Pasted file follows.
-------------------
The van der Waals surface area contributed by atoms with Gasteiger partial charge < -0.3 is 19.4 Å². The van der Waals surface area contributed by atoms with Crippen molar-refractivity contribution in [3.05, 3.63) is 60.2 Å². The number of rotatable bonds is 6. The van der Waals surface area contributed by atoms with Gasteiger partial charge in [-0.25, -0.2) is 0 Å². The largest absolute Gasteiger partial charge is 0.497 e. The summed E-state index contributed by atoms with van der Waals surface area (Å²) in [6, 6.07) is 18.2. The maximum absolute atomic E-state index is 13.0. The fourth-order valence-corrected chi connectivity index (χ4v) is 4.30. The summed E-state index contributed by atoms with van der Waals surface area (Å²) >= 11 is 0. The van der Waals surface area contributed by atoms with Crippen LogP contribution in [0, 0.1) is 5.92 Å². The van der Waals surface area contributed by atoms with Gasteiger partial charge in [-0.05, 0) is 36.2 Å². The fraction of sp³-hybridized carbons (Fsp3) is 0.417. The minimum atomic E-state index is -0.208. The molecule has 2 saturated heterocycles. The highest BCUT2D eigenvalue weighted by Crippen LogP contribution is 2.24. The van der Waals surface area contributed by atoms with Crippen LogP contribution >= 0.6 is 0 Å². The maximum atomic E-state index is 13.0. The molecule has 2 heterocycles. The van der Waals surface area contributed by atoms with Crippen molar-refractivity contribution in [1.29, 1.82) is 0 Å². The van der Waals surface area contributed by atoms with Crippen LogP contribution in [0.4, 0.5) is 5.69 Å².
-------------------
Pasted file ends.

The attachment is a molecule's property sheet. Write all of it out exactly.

The van der Waals surface area contributed by atoms with Gasteiger partial charge < -0.3 is 19.4 Å². The van der Waals surface area contributed by atoms with Crippen molar-refractivity contribution in [3.05, 3.63) is 60.2 Å². The number of rotatable bonds is 6. The van der Waals surface area contributed by atoms with Gasteiger partial charge in [-0.25, -0.2) is 0 Å². The largest absolute Gasteiger partial charge is 0.497 e. The summed E-state index contributed by atoms with van der Waals surface area (Å²) in [6, 6.07) is 18.2. The maximum absolute atomic E-state index is 13.0. The fourth-order valence-corrected chi connectivity index (χ4v) is 4.30. The summed E-state index contributed by atoms with van der Waals surface area (Å²) >= 11 is 0. The van der Waals surface area contributed by atoms with Crippen LogP contribution in [0, 0.1) is 5.92 Å². The van der Waals surface area contributed by atoms with Gasteiger partial charge in [-0.05, 0) is 36.2 Å². The fraction of sp³-hybridized carbons (Fsp3) is 0.417. The minimum atomic E-state index is -0.208. The molecule has 2 saturated heterocycles. The highest BCUT2D eigenvalue weighted by Crippen LogP contribution is 2.24. The van der Waals surface area contributed by atoms with Crippen LogP contribution >= 0.6 is 0 Å². The maximum atomic E-state index is 13.0. The molecule has 2 heterocycles. The van der Waals surface area contributed by atoms with Crippen molar-refractivity contribution in [1.29, 1.82) is 0 Å². The van der Waals surface area contributed by atoms with Crippen LogP contribution in [0.4, 0.5) is 5.69 Å².